US-EU banana dispute intensifies world trade tensions

By Steve James
30 January 1999

The unresolved dispute between America and the European Union over bananas is assuming the character of an international line-up--for or against the US. The combatants are also increasingly challenging the mechanisms of the World Trade Organisation (WTO) in pursuit of their competing goals.

The immediate source of conflict centres on US attempts to open up European markets to its Central American and Caribbean-grown bananas, produced by US food giant Chiquita. Last year the US won a ruling from the WTO demanding that the EU dismantle favourable trading terms for European companies producing bananas in former African and Caribbean colonies. The EU duly altered its rules, but not enough to satisfy the US, which, in November last year, threatened to impose trade tariffs on a range of EU goods from March 3, 1999 or sooner.

Last week, Japan, backed by India, Indonesia, South Korea and six central European states, lined up to support the EU. Japan faces US restrictions over steel imports, which have dramatically expanded as a consequence of the Asian financial collapse and recession. Japan and most WTO members insist that trade sanctions can only be imposed through the WTO, and not unilaterally as America is attempting to do.

In response, Renato Ruggiero, WTO director general, proposed both sides should reach a compromise, aware that the dispute was deepening alarmingly. Ruggiero suggested that US sanctions should be delayed until after a WTO disputes panel sits in April, and that the same panel should set the scope of any sanctions.

Negotiating officials on both sides cited "hawks" in Washington and Brussels as an obstacle. The US Congress is insisting that the unilateral US imposition of sanctions go ahead. US trade officials rejected Ruggiero's efforts and tried to win approval for immediate sanctions from the WTO's 133-member ruling council. This was blocked by a challenge to the agenda of the WTO meeting raised by St. Lucia and Dominica, acting as proxies for the EU, and themselves among the principal banana growing regions for the EU.

By Wednesday, January 27, despite another blocked WTO meeting, the aggressive American tactics appeared to be working. Concerned over its share of the $520 million in proposed sanctions, and the impact for future trade, Italy broke ranks with the rest of the EU and called for an early end to the dispute. Italian Foreign Minister Lamberto Dini described the EU banana regime as a "very strong distortion of trade," and said that "to enter a confrontation with the US and see Italian and European products discriminated against, and hit by new import duties, would be counterproductive."

The sanctions' biggest impact would be on the UK, which exports £120 million of targeted goods compared to Italy with £113 million, France £96 million, and Germany £71 million. Also affected are Belgium, Spain, Portugal, Greece, Austria, Sweden, Ireland, Finland and Luxembourg. Eight-two million pounds worth of plastic trade, £71 million of biscuits, £49 million of cashmere wool along with handbags, lead-acid batteries, greeting cards, bed linen and other, mainly luxury, goods are threatened.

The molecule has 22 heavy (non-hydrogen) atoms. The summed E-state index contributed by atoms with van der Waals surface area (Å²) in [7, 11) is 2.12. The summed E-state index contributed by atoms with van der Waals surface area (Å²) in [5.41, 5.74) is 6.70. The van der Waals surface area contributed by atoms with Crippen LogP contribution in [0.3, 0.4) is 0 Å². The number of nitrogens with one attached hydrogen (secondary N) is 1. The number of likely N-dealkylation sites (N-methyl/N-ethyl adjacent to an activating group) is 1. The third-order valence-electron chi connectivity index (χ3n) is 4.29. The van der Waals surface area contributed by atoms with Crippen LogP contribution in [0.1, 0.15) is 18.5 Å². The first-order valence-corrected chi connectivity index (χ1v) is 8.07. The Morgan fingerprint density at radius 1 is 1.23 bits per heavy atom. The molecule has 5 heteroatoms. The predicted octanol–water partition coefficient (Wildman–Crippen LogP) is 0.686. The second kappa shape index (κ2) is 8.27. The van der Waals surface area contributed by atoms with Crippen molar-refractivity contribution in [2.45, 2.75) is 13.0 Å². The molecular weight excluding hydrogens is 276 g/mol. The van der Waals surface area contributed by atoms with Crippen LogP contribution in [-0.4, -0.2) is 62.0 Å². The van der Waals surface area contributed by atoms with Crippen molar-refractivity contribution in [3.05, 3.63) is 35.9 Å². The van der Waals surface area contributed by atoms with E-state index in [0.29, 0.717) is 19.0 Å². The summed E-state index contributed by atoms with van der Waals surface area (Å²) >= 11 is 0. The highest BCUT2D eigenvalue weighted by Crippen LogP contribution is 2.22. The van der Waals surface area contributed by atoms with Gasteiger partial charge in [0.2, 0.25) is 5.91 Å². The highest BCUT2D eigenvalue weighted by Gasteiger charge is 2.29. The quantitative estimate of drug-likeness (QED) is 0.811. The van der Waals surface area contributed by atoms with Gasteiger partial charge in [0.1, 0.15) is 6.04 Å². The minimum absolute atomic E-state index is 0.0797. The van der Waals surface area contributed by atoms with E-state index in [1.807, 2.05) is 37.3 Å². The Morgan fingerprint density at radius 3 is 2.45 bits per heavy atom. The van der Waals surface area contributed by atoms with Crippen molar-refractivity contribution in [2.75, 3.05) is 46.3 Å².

Also on Wednesday, the US re-imposed the notorious Super 301 list of US trade rivals who are supposedly engaged in practices prejudicial to US interests. Charlene Barshefsky, the US trade representative, announced that Super 301, which lapsed in 1997, would be used to allow the US to enforce trade agreements and "promote US interests around the world". Super 301 demands a mandatory investigation of a country's trading and tariff system, and major exporters to the US have previously gone to great lengths to avoid being named on the US list. Now, however, in conditions of growing world recession and ballooning US trade deficits, Super 301 is likely to be employed in an even more aggressive manner to force open markets to US companies.

Japanese government spokesman Hiromu Nonaka said, "As countries are trying to recover amid very severe global economic conditions, I have to say we are very concerned that the US, the world leader, has introduced the possibility of taking unilateral action." Prime Minister Keizo Obuchi said, "I would be very concerned if the US took action unilaterally."

The US insists that Super 301 will be employed within the framework of the WTO. But the divisions inside that body, established only in 1994 after the seven-year-long Uruguay round of trade talks, and the turn towards unilateral action, foretell an expanding range of trade conflicts.

In addition to the EU banana regime, and Japanese steel, the WTO's own dispute list outlines the range of countries with which the US is at variance over trade. They include Canada over magazines and India over pharmaceutical and agricultural chemical patents. The US also wants greater access to the EU for its beef hormones, Argentina for food and textiles, Korea for alcohol, and Japan for photographic materials and agricultural products. The US is challenging various EU countries' tax subsidies to indigenous manufacturers, has copyright and intellectual property disputes with other EU members and with Brazil over auto production.

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